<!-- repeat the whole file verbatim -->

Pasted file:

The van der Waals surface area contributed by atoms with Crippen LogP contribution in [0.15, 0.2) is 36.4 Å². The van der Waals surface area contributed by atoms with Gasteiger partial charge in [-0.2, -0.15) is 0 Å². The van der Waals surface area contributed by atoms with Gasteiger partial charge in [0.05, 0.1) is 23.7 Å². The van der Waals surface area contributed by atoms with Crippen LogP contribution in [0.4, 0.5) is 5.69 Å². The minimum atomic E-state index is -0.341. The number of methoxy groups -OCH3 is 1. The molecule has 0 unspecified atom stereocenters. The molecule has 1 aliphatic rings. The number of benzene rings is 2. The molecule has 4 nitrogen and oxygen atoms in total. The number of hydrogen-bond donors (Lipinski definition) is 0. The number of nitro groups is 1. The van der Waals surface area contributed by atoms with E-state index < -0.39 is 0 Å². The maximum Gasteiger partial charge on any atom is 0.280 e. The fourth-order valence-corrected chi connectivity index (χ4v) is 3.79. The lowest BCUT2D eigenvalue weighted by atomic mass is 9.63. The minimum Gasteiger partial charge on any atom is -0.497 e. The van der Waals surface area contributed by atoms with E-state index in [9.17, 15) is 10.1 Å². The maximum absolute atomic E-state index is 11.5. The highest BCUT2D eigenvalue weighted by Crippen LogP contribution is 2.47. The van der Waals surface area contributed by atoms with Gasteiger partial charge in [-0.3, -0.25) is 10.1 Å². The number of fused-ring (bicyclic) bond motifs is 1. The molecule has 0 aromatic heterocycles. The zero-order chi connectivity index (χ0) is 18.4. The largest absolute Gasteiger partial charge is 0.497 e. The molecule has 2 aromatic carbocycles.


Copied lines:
The van der Waals surface area contributed by atoms with Crippen LogP contribution in [0.15, 0.2) is 36.4 Å². The van der Waals surface area contributed by atoms with Gasteiger partial charge in [-0.2, -0.15) is 0 Å². The van der Waals surface area contributed by atoms with Gasteiger partial charge in [0.05, 0.1) is 23.7 Å². The van der Waals surface area contributed by atoms with Crippen LogP contribution in [0.4, 0.5) is 5.69 Å². The minimum atomic E-state index is -0.341. The number of methoxy groups -OCH3 is 1. The molecule has 0 unspecified atom stereocenters. The molecule has 1 aliphatic rings. The number of benzene rings is 2. The molecule has 4 nitrogen and oxygen atoms in total. The number of hydrogen-bond donors (Lipinski definition) is 0. The number of nitro groups is 1. The van der Waals surface area contributed by atoms with E-state index < -0.39 is 0 Å². The maximum Gasteiger partial charge on any atom is 0.280 e. The fourth-order valence-corrected chi connectivity index (χ4v) is 3.79. The lowest BCUT2D eigenvalue weighted by atomic mass is 9.63. The minimum Gasteiger partial charge on any atom is -0.497 e. The van der Waals surface area contributed by atoms with E-state index in [9.17, 15) is 10.1 Å². The maximum absolute atomic E-state index is 11.5. The highest BCUT2D eigenvalue weighted by Crippen LogP contribution is 2.47. The van der Waals surface area contributed by atoms with Gasteiger partial charge in [-0.3, -0.25) is 10.1 Å². The number of fused-ring (bicyclic) bond motifs is 1. The molecule has 0 aromatic heterocycles. The zero-order chi connectivity index (χ0) is 18.4. The largest absolute Gasteiger partial charge is 0.497 e. The molecule has 2 aromatic carbocycles.